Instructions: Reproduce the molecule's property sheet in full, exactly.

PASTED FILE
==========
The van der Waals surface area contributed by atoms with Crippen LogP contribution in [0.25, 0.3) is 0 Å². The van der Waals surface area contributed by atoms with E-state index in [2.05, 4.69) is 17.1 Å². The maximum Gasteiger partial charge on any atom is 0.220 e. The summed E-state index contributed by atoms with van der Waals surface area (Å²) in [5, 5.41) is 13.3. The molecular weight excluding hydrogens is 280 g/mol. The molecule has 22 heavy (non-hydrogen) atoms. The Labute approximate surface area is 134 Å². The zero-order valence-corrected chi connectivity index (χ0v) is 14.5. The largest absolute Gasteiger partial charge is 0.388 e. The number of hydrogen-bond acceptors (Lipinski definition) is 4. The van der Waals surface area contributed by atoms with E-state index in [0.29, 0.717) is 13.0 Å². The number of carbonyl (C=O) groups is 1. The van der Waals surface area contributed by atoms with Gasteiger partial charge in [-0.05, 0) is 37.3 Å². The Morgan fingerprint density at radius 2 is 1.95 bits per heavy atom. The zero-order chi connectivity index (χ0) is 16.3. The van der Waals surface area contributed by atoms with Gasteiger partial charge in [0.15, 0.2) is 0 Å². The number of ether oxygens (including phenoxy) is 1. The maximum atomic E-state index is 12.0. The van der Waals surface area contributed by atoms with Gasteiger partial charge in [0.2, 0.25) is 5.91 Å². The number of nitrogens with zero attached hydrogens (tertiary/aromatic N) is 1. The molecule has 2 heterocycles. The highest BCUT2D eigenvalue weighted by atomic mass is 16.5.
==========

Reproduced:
The van der Waals surface area contributed by atoms with Crippen LogP contribution in [0.25, 0.3) is 0 Å². The van der Waals surface area contributed by atoms with E-state index in [2.05, 4.69) is 17.1 Å². The maximum Gasteiger partial charge on any atom is 0.220 e. The summed E-state index contributed by atoms with van der Waals surface area (Å²) in [5, 5.41) is 13.3. The molecular weight excluding hydrogens is 280 g/mol. The molecule has 22 heavy (non-hydrogen) atoms. The Labute approximate surface area is 134 Å². The zero-order valence-corrected chi connectivity index (χ0v) is 14.5. The largest absolute Gasteiger partial charge is 0.388 e. The number of hydrogen-bond acceptors (Lipinski definition) is 4. The van der Waals surface area contributed by atoms with E-state index in [0.29, 0.717) is 13.0 Å². The number of carbonyl (C=O) groups is 1. The van der Waals surface area contributed by atoms with Gasteiger partial charge in [-0.05, 0) is 37.3 Å². The Morgan fingerprint density at radius 2 is 1.95 bits per heavy atom. The zero-order chi connectivity index (χ0) is 16.3. The van der Waals surface area contributed by atoms with Gasteiger partial charge in [0.15, 0.2) is 0 Å². The number of ether oxygens (including phenoxy) is 1. The maximum atomic E-state index is 12.0. The van der Waals surface area contributed by atoms with Gasteiger partial charge in [0.2, 0.25) is 5.91 Å². The number of nitrogens with zero attached hydrogens (tertiary/aromatic N) is 1. The molecule has 2 heterocycles. The highest BCUT2D eigenvalue weighted by atomic mass is 16.5.